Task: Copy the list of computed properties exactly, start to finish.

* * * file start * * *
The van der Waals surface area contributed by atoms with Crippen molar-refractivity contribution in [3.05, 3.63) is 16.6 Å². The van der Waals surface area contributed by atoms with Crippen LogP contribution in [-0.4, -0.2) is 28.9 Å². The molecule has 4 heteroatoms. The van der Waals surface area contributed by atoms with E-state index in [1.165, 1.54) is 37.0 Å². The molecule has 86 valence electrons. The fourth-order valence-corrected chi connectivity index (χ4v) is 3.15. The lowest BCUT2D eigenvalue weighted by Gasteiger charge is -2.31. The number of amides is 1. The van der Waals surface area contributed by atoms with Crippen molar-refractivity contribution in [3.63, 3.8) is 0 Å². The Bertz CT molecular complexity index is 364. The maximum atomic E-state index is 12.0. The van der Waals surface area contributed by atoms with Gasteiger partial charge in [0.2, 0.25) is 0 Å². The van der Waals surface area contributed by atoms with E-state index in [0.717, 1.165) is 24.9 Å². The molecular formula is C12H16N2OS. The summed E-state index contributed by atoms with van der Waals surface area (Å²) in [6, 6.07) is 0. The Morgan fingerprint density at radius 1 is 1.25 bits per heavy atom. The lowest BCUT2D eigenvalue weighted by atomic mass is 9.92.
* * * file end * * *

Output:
The van der Waals surface area contributed by atoms with Crippen molar-refractivity contribution in [3.05, 3.63) is 16.6 Å². The van der Waals surface area contributed by atoms with Crippen LogP contribution in [-0.4, -0.2) is 28.9 Å². The molecule has 4 heteroatoms. The van der Waals surface area contributed by atoms with E-state index in [1.165, 1.54) is 37.0 Å². The molecule has 86 valence electrons. The fourth-order valence-corrected chi connectivity index (χ4v) is 3.15. The lowest BCUT2D eigenvalue weighted by Gasteiger charge is -2.31. The number of amides is 1. The van der Waals surface area contributed by atoms with Crippen molar-refractivity contribution in [3.63, 3.8) is 0 Å². The Bertz CT molecular complexity index is 364. The maximum atomic E-state index is 12.0. The van der Waals surface area contributed by atoms with Gasteiger partial charge in [0.2, 0.25) is 0 Å². The van der Waals surface area contributed by atoms with E-state index in [0.717, 1.165) is 24.9 Å². The molecular formula is C12H16N2OS. The summed E-state index contributed by atoms with van der Waals surface area (Å²) in [6, 6.07) is 0. The Morgan fingerprint density at radius 1 is 1.25 bits per heavy atom. The lowest BCUT2D eigenvalue weighted by atomic mass is 9.92.